Skip to main content

Why Everybody Can't Hate "Chris"

Out of this current season's pilots, one of the shows I was most impressed with was Everybody Hates Chris, which nailed the tone and feel of the show in its first five minutes. Set in the Bed-Stuy neighborhood of Brooklyn in the early 1980s, it tells the story of 13-year-old Chris, an intelligent but unlucky kid who finds himself the only African-American in an Italian-American high school, and is narrated by Chris Rock, on whose life this is (loosely) based.

Reminiscent of the early episodes of FOX single-camera sitcom Malcolm in the Middle, the show has a smart-alecky humor and tough-love heart that are missing from most laugh-track "traditional" sitcoms. While each episode's title begins with "Everyone Hates..." it's hard not to love a show that features a red-haired Italian teenage bully, non-verbal (and subtitled) confrontations between the parents who can communicate whole paragraphs with a single look, and thieves who live on the block and steal from residents by asking, "Can I hold your five dollars?"

While the main story often revolves around Chris, one of the most rewarding elements of the show is how Chris' story contrasts or highlights the subplots with his family: dad Julius, who is able to calculate the cost of any item, even spilled milk; mom Rochelle, a "ghetto snob" who shudders at the thought of anyone thinking they use food stamps or need handouts; younger brother Drew, a kung-fu obsessed ladykiller who--while younger than Chris--is actually taller than him; and little sister Tanya, a spoiled brat who has their father wrapped around her little finger.

While the entire cast is exceptional, I have to single out Tichina Arnold, who plays Rochelle as a momma tiger of a woman willing to sacrifice everything for her beloved kids--except her $12/week chocolate turtle habit--who quits her lousy temp jobs with the memorable catchphrase, "I don't need this. My man has two jobs!" She's also the only actor that could threaten a teenage babysitter by telling her husband, "I'm gonna kick her ass. Hold my wig," and still manage to come off as totally loveable and completely loopy at the same time.

Of course, the show would not be possible without the considerable charm and exceptional skill of the show's lead, Tyler James Williams. His performance is so smooth and so natural that it's hard to believe that he didn't actually live through all of this. (I guess Sesame Street is sort of a summer stock-like training ground for young, talented actors.)

In fact, the kid is so cool and awkward and self-aware that you just want to believe that somehow there's some way that he does grow up to become Chris Rock.

"Everybody Hates Chris" airs Thursdays at 8 pm on UPN (for now).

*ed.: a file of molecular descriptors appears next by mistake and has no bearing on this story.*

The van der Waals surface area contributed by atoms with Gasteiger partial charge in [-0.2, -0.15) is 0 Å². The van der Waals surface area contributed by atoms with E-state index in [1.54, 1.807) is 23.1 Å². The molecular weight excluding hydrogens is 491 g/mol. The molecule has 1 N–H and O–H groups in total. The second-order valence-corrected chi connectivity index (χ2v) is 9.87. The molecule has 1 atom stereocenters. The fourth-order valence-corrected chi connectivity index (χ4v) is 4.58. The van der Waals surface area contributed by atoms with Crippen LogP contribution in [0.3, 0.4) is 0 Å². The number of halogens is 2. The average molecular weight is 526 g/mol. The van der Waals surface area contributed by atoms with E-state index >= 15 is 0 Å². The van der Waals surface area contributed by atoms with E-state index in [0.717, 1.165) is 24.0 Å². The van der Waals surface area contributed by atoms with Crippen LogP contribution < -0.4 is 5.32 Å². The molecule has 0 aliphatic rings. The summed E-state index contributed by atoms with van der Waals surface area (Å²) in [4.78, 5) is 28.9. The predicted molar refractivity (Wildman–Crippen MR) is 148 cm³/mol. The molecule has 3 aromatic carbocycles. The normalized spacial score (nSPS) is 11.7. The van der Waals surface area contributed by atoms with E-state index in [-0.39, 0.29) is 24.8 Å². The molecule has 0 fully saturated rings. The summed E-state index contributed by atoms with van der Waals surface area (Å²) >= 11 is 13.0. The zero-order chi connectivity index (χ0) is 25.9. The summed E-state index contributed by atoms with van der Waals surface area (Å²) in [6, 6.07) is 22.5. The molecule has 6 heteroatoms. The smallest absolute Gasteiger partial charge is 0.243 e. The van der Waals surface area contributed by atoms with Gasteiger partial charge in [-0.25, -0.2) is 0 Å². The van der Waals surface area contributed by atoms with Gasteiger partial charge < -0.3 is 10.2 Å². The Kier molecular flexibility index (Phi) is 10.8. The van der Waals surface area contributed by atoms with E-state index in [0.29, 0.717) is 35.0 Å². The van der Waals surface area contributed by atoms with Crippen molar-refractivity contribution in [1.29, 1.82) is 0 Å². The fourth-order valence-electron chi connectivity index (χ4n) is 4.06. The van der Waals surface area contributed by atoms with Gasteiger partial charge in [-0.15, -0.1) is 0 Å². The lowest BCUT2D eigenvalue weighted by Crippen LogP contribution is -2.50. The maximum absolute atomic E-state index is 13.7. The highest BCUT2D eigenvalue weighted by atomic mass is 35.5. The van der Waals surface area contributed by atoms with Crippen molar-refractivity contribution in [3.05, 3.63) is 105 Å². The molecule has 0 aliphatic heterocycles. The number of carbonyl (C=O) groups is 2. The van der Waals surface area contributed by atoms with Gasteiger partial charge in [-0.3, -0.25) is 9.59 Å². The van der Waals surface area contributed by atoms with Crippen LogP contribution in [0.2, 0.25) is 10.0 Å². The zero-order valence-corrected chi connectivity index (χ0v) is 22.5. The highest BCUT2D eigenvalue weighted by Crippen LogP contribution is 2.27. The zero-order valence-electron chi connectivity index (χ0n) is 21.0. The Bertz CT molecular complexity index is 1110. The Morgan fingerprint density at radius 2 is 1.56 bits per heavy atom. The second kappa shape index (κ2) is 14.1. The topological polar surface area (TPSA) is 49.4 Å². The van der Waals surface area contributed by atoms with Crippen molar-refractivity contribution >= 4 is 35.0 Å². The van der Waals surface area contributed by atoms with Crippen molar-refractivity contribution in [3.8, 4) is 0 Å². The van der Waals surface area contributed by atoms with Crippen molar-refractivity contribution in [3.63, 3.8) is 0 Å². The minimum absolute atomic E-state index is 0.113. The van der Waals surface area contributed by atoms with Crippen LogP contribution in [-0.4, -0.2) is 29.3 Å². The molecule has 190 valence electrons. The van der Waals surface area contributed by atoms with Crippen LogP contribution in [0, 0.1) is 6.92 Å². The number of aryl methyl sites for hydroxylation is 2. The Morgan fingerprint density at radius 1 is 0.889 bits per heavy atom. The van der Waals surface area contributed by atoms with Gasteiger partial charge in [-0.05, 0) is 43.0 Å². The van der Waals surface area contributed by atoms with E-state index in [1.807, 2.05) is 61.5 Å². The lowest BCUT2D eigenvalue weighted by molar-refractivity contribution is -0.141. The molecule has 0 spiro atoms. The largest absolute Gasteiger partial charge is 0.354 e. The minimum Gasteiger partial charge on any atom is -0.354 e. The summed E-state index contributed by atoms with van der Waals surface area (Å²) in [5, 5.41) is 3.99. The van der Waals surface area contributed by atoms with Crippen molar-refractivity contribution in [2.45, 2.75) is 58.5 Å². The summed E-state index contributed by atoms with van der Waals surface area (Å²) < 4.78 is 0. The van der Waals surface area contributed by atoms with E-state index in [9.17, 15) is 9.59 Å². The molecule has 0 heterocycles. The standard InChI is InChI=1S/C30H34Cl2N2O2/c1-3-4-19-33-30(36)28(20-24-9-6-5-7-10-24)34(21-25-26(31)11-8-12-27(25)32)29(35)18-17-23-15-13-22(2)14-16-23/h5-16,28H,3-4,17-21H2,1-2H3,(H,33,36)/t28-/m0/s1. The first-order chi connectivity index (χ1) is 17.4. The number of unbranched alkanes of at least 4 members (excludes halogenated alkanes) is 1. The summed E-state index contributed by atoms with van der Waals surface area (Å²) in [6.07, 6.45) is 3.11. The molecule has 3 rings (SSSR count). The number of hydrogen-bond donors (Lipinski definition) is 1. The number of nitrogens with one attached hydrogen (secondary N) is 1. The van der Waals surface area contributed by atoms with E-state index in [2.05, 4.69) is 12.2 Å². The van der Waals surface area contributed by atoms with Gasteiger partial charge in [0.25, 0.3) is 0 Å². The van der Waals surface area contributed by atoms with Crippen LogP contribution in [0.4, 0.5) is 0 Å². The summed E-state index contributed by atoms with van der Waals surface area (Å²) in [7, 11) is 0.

Anonymous said…
I think your review is dead on. I love this show. :)

Popular posts from this blog

Katie Lee Packs Her Knives: Breaking News from Bravo's "Top Chef"

The android has left the building. Or the test kitchen, anyway. Top Chef 's robotic host Katie Lee Joel, the veritable "Uptown Girl" herself (pictured at left), will NOT be sticking around for a second course of Bravo's hit culinary competition. According to a well-placed insider, Joel will "not be returning" to the show. No reason for her departure was cited. Unfortunately, the perfect replacement for Joel, Top Chef judge and professional chef Tom Colicchio, will not be taking over as the reality series' host (damn!). Instead, the show's producers are currently scouring to find a replacement for Joel. Top Chef 's second season was announced by Bravo last month, but no return date has been set for the series' ten-episode sophomore season. Stay tuned as this story develops. UPDATE (6/27): Bravo has now confirmed the above story .

BuzzFeed: Meet The TV Successor To "Serial"

HBO's stranger-than-fiction true crime documentary The Jinx   — about real estate heir Robert Durst — brings the chills and thrills missing since Serial   wrapped up its first season. Serial   obsessives: HBO's latest documentary series is exactly what you've been waiting for.   The Jinx: The Life and Deaths of Robert Durst , like Sarah Koenig's beloved podcast, sifts through old documents, finds new leads from fresh interviews, and seeks to determine just what happened on a fateful day in which the most foul murder was committed. And, also like  Serial  before it,  The Jinx may also hold no ultimate answer to innocence or guilt. But that seems almost beside the point; such investigations often remain murky and unclear, and guilt is not so easy a thing to be judged. Instead, this upcoming six-part tantalizing murder mystery, from director Andrew Jarecki ( Capturing the Friedmans ), is a gripping true crime story that unfolds with all of the speed of a page-turner; it

BBC Culture: Matthew Weiner: Mad Men’s creator on its final episodes

The creative force behind the period drama talks about where his characters are as his show begins its final episodes. “We left off with everyone’s material needs being met in an extreme way,” says Mad Men creator Matthew Weiner of where we last saw the characters on his critically acclaimed period drama when the show went on hiatus 10 months ago. “Then the issue is, what else is there?” That is the central question with the return to US TV of the AMC hit, one demanding to be answered by both the show’s characters, and its creator whose success is the envy of the television industry. Mad Men has been a defining part of Weiner’s life for the last 15 years. He wrote the pilot script on spec while he was a staff writer on CBS’ Ted Danson sitcom Becker in 1999, using it to land a writing gig on HBO’s The Sopranos in 2002. It would take another five years, filled with multiple rejections, before the first episode of Mad Men would make it on the air. Someone with less determination or vision